There were some optimists left in the room. Dan Tapiero, Founder and CEO of 10T Holdings, told followers to “ignore” the recent rout and focus on an unchanged long-term investment opportunity.
“Most bullish macro backdrop in 75 years,” he said.
“Booming economy supported by massive negative real rates. Fed will never equalize rates with inflation. Stay long stocks and Bitcoin and ETH. Hodl through short term volatility. Real Dollar cash savings will continue to lose value.”
Here’s a look at the Effective Fed Funds Rate and Inflation Rates when the Unemployment Rate was at 3.9%, as it is today.
Find the outlier… pic.twitter.com/zU1zRj1uXC
— Charlie Bilello (@charliebilello) January 7, 2022
Tapiero highlighted data compiled by Charlie Bilello, founder and CEO of Compound Capital Advisors.
RSI hits two-year lows
Amid the gloom, not everything is pointing to a protracted bearish phase for Bitcoin specifically.
As Cointelegraph has been reporting, on-chain indicators are calling for upside in droves — and historical context serves to support those demands.
This week, it’s Bitcoin’s relative strength index (RSI) which continues to headline, reaching its lowest levels in two years.
— Bitcoin Archive 🗄🚀🌔 (@BTC_Archive) January 9, 2022
The relative strength index (RSI) is a key metric used to determine whether an asset is “overbought” or “oversold” at a given price point.
Plumbing the depths at $42,000 suggests that the market considers such a level to be too extreme, and a rebound should occur to balance it.
In January of last year, the RSI was sky high and well within “overbought” territory, while BTC/USD was trading at the same price.
“The Bitcoin RSI is on the lowest point in 2 years on the daily. March 2020 & May 2021 were the last ones. And people flip bearish here / want to short,” a hopeful Cointelegraph contributor Michaël van de Poppe commented.
Cointelegraph noted similarly bullish hints on the monthly RSI chart last week.
Hash rate recoups Kazakhstan losses
Another blip from last week already “curing itself” comes from the realm of Bitcoin fundamentals.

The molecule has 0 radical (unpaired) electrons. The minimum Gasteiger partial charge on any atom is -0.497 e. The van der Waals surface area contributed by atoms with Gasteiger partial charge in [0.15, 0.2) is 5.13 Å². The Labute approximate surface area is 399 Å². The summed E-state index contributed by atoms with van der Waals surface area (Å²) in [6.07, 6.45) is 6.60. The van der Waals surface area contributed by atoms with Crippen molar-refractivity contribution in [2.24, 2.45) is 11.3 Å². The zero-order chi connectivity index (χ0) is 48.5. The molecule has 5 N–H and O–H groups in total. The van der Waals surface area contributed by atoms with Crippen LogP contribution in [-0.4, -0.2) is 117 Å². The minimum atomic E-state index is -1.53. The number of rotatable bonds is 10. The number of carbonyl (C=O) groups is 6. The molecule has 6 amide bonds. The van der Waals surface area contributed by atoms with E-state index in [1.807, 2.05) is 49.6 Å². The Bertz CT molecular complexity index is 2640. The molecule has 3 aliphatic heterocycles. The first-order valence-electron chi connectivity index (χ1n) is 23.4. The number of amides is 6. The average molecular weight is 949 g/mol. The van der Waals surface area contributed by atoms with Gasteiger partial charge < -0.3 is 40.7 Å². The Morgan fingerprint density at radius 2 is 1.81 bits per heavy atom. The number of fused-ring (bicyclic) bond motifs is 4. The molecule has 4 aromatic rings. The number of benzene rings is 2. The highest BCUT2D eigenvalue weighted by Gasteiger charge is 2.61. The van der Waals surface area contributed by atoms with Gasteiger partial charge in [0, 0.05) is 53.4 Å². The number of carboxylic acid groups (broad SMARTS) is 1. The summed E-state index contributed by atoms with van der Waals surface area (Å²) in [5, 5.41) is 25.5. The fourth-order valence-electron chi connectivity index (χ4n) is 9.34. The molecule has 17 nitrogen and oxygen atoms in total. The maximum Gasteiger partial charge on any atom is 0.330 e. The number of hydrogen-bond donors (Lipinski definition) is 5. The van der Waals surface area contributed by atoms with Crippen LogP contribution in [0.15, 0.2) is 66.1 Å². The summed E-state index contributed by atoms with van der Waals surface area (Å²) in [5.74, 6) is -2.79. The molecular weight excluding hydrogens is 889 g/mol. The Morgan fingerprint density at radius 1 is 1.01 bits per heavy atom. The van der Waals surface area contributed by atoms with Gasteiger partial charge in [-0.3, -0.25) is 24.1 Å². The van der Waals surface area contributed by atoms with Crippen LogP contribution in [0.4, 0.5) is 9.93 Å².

After hitting new all-time highs throughout recent weeks, Bitcoin’s network hash rate took a hit when turbulence in Kazakhstan comprised internet availability.
Kazakhstan, home to around 18% of hash rate, has since stabilized, allowing the hash rate to mostly return to prior levels of 192 exahashes per second (EH/s).
At one point down to 171 EH/s, responses to what may have reminded some of last May’s China mining ban appear to have lifted hash rate and preserved record-breaking miner participation.
Bitcoin’s network difficulty, despite the upheaval, still managed to put in a modest increase this weekend and is currently on track to do so again at its next automated readjustment in just under two weeks.
For context, China’s mining rout resulted in a 50% decrease in hash rate. It took about six months to make up for the losses.
PlanB, the creator of the stock-to-flow-based BTC price models, has long stated that it is past time for a Bitcoin trend reversal.
Despite the fact that his creations are currently being put to the test — and the accompanying storm of social media criticism — PlanB remains more optimistic than most when it comes to mid- to long-term price action.
“I know some people have lost faith in this bitcoin bull market,” he acknowledged this weekend.
“However we are only halfway into the cycle (2020-2024). And although BTC experiences some turbulence at $1T, the yellow gold cluster at S2F60/$10T (small black dots are 2009-2021 gold data) is still the target IMO.”
He was referring to the stock-to-flow value for Bitcoin, gold and other assets as part of his stock-to-flow cross-asset (S2FX) model, which calls for an average BTC/USD price of $288,000 during the current halving cycle.
Closer to home, however, a more simplified comparison between Bitcoin this cycle and its two previous ones saw a feasible trajectory beginning with a U-turn now.
A separate model, the floor model, which demanded $135,000 per bitcoin by the end of December, has now been discarded after failing to hit its target for the first time ever in November.